Our strategy is able to engage with and activate people and places.
Socially connects communities to themselves and puts them at the centre of their own story.
Socially is not domain specific. Instead, it cuts across domains, concerns and needs which include health and wellbeing, active lives, employment and skills, climate and community resilience, and local economic development.
Traditional local news concerns itself with reporting what’s happened.
Socially looks at local activity, community, events and work by local organisations in a way which facilitates connections and the flow of beneficial knowledge and information.
- We want people to be happy, healthy and connected.
- We want communities to be vibrant, confident, involved and successful.
- We want people and communities to be empowered, informed and able to take positive action to improve local conditions and lives.
To do this requires a certain strategy and approach and using real stories of people and place allows us to make a personal connection with communities.
- We can zoom into the work of community connectors and local organisations and the effect they have on local people’s lives.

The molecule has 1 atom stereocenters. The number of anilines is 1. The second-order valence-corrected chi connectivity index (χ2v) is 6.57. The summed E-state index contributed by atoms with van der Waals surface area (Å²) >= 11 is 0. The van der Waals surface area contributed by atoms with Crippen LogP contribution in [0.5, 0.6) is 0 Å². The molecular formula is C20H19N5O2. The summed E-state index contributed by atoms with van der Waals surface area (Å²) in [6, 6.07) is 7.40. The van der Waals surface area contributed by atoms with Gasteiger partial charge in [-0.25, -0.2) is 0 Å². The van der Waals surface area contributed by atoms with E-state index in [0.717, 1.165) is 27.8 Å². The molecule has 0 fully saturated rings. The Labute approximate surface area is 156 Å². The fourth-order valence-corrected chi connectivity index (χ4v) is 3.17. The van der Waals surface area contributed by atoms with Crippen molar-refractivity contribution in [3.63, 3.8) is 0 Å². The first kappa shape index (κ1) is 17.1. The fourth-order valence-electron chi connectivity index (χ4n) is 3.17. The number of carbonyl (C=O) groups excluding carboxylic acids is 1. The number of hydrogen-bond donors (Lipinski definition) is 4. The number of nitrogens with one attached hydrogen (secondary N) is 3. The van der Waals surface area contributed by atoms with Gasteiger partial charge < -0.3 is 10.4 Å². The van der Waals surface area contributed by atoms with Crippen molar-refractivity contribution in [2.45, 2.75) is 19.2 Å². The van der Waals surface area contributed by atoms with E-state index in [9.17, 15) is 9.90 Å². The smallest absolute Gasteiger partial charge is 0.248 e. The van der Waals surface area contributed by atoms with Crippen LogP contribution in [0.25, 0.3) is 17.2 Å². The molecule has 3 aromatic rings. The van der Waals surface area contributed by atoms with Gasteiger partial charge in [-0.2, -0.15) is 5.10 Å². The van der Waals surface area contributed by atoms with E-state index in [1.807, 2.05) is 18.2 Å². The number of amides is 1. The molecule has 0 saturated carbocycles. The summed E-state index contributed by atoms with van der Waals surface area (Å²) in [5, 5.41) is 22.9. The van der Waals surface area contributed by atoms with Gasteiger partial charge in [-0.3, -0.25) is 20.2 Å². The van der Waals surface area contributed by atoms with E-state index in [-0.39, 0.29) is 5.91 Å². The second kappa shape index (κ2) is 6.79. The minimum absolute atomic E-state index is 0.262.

- We can show how joining local clubs, groups and activities has positive results all round.
- We can connect people to each other and to their communities.
- We can help facilitate the connection between local services and people.
Socially is able to provide the connective tissue and store of knowledge that is missing within communities and between communities and professional services today.
Socially makes use of social networking to help facilitate easy connections and quick communication between people and organisations.
In this way the local stories begin to operate as part of the connective tissue.
People and organisations are able to use the stories to learn of each other and then connect to each other through the platform. This works for people-to-people, people-to-organisations, and organisations-to-organisations.
We are not a Facebook or an Instagram. We take social networking’s ability to facilitate easy connections and we use it to help perform a role which is of direct benefit to communities and society. We are not a platform for ‘social media posts’ but for ‘social connectivity’.
Socially also provides basic group functionality and collaborative tools.
- You can create a presence for local Peer Support groups.
- You can create Community Health groups where people can ask questions and connect easily with community connectors and organisations.
- You can create Community Project groups where people can work together to achieve something for their community with support from local organisations.
- You can create a Climate Action group which brings citizens, businesses and local authorities together in a way in which they work together and not against each other.
- Quite simply, you can take all of the amazing work and organisations that exist in or around communities and you can give them an easily discoverable and reachable public presence.
Through our local media strategy, we can then also tell the story of what they are all doing. This helps improve local awareness and increase local engagement and activation.